A Little History
Prior to the release of SQL Server 2016, Microsoft published its reporting roadmap. This outlined the future plans for reporting and BI on the Microsoft data platform, and provided assurance that SSRS really does have a long-term future. For all the clever, interactive graphics of Power BI, business still have a significant need for standardised, paginated reports. The trend towards ever greater mobility was, we must assume, a key driver behind Microsoft’s acquisition of Datazen. The Datazen mobile reports sit somewhere between Power BI and SSRS. It is neither a rigid, pixel-perfect reporting tool nor a truly interactive data exploration tool. It allows the flexibility to define different layouts on different devices and be sure of how those layouts will render.
At the time of publication of the roadmap, these channels were rather disparate. This created a problem that users had many different places to get their reporting and was in danger of creating a confusing situation. This is what the reporting roadmap was intended to address in its key points:
- Reporting Services was to become a one-stop shop for on premises BI
- Power BI reports can be published to SSRS
- Mobile experience will be delivered by a single app
- On-premises and cloud offerings will be harmonised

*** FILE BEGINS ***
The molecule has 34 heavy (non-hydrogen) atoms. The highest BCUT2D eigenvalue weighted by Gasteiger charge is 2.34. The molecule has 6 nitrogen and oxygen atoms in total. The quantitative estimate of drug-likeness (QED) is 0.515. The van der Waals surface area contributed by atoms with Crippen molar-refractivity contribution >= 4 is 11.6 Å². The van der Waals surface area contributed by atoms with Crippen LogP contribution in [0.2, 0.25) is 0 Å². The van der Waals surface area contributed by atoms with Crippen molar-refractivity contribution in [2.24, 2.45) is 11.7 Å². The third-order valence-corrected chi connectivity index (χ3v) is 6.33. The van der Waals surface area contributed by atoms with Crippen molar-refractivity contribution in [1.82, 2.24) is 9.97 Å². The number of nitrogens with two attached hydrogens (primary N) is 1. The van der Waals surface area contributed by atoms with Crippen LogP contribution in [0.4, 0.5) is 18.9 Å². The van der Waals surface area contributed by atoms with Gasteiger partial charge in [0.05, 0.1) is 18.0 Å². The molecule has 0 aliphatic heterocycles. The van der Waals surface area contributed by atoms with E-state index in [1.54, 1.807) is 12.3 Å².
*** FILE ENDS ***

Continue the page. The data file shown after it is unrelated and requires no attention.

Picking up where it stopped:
Where are we now?
The release of SQL 2016 made the first significant step towards a fully unified BI experience, introducing the Power BI Report Server:
This represents the first steps in bringing together “traditional” SSRS reporting with Power BI and Mobile reports. It also added a new KPI feature that seems to be a step towards making the reporting portal itself into a form a dashboard.
On the subject of dashboards, that’s a feature still missing from the on premises offering. As a result, whilst this is a huge step forward, there is still clearly a distance to travel.
The Data and BI Summit in Dublin in April was illuminating as to Microsoft’s direction in BI. It would be safe to say we can expect a greater harmonisation of features between the cloud and on-premises offerings. Whilst no specific release dates have been even hinted at, it would be reasonable to assume that a version of SSRS for Azure is being worked on, and that dashboards will be coming to the Power BI report server.
One thing that is already here is mixed reality. Now, if I’m entirely honest, I don’t see many business users walking around wearing HoloLens devices to view reports, but I do see an interesting use-case via the Power BI app. Imagine a production line with a machine streaming telemetry data to a Power BI report. If we open that report in Power BI online, we can generate a QR code for it:
If that QR code were placed on the machine, scanning it with the Power BI Mobile app would open the report. Unfortunately, the Power BI app is so efficient at scanning the QR code, I can’t actually get a screen shot of it in progress…
What about Excel?
Excel remains key to Microsoft’s BI strategy, and rightly so. Excel offers easy, ad-hoc analysis in a familiar environment. It is even possible to add Excel workbooks to the Power BI Report Server and connect Excel workbooks to Power BI models. Once again, some of the integration is still in its infancy, but I think we can expect a tighter integration to Office 365 in the near future.
This is just my personal opinion, but I think we can expect an ever more integrated future for Microsoft BI, especially with the forthcoming Common Data Service for Analytics.